On the road again – what happens if you have a car accident on the job?

The role of a real estate agent is one that typically involves clocking up a significant number of kilometres in their day-to-day work.

They are required to drive to see clients and properties as well as to explore and investigate locations of interest.

It is not the kind of job that can be done successfully by solely working from a desk.

Therefore, real estate agents are arguably more at risk of being involved and injured in motor vehicle accidents during their work.

This article focuses on the rights of real estate agents in NSW to compensation when they are involved in a motor vehicle accident.

Just like other workers who are required to drive as part of their work, if a real estate agent is injured in a motor vehicle accident during the course of their work, they should seek legal advice about lodging a compensation claim. 

In the first instance, they should seek advice about lodging a workers compensation claim with their employer’s workers compensation insurer. 

There are also some situations where a person injured in a motor vehicle accident during the course of their work may also be entitled to compensation as part of the NSW motor vehicle accident compensation scheme. This is mainly dependent on the severity of the injuries. 

This includes, for example, accidents that occur during an ordinary break (such as a designated lunch break) from work or during travel for work, such as hosting an open home inspection or meeting with clients at their property in preparation for an auction.

There must be a real and substantial connection between the real estate agents’ work and the accident that caused their injuries.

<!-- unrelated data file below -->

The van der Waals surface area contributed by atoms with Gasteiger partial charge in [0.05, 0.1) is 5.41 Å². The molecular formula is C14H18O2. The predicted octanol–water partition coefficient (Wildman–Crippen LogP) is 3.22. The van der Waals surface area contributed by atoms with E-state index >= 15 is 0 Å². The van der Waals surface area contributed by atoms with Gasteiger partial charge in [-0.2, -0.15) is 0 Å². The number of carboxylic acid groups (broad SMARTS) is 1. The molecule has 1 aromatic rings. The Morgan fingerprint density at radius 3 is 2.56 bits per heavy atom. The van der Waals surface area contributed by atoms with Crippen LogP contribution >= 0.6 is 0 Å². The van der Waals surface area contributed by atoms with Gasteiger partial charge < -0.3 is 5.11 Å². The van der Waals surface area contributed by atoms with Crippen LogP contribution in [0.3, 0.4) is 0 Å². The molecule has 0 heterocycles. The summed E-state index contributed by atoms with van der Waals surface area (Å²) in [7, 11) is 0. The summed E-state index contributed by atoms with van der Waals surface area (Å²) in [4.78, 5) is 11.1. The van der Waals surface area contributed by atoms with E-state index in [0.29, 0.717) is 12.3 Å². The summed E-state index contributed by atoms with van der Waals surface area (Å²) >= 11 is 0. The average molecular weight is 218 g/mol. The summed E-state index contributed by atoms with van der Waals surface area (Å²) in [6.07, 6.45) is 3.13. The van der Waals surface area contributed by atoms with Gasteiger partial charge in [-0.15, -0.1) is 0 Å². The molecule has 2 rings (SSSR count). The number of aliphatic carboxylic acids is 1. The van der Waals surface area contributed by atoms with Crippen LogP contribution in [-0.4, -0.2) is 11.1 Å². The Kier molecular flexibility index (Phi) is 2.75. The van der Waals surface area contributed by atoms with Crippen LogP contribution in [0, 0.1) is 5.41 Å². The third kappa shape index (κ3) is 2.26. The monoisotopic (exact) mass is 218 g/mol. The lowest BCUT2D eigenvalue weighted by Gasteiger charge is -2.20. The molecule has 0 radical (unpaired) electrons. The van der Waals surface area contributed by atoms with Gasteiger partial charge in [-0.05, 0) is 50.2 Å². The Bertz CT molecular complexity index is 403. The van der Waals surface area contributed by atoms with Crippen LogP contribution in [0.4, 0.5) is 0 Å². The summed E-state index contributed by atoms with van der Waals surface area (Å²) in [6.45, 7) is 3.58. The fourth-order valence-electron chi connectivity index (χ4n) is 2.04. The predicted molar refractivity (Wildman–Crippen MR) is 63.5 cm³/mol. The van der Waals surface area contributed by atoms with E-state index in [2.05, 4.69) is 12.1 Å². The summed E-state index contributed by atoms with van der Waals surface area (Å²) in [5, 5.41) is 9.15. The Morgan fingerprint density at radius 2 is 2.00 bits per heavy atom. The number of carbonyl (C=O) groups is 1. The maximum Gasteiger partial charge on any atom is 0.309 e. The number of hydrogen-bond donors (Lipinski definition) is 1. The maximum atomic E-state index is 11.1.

The entitlement to compensation applies to “workers” and the term “worker” is used interchangeably with the term “employee”.

Where there is an arrangement involving a real estate agent who is not technically an “employee”, this does not necessarily mean they are not entitled to compensation.

The law deems certain people to be employees for the purpose of claiming compensation, even if they are not strictly an employee.

The compensation available involves the payment of reasonable and necessary treatment expenses as well as lost wages.

There is also scope for compensation to be paid for permanent impairments/disabilities, and pain and suffering experienced by the injured person, as well as potentially their loss of income and work capacity into the future in certain situations, as well as their loss of superannuation. 

Anyone injured in an accident should keep detailed records of their expenses and losses, as well as their ongoing symptoms, restrictions and disabilities resulting from their injuries.

In addition, anyone injured in a motor vehicle accident should seek medical treatment immediately and ensure they follow reasonable medical advice and recommendations regarding the steps to take to address their injuries.

In fact, the law requires injured people to mitigate the loss and damage they suffer as a result of an accident, and this includes following through with reasonable medical treatment. 

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Rita Yousef

Rita Yousef is an accredited specialist in personal injury law.


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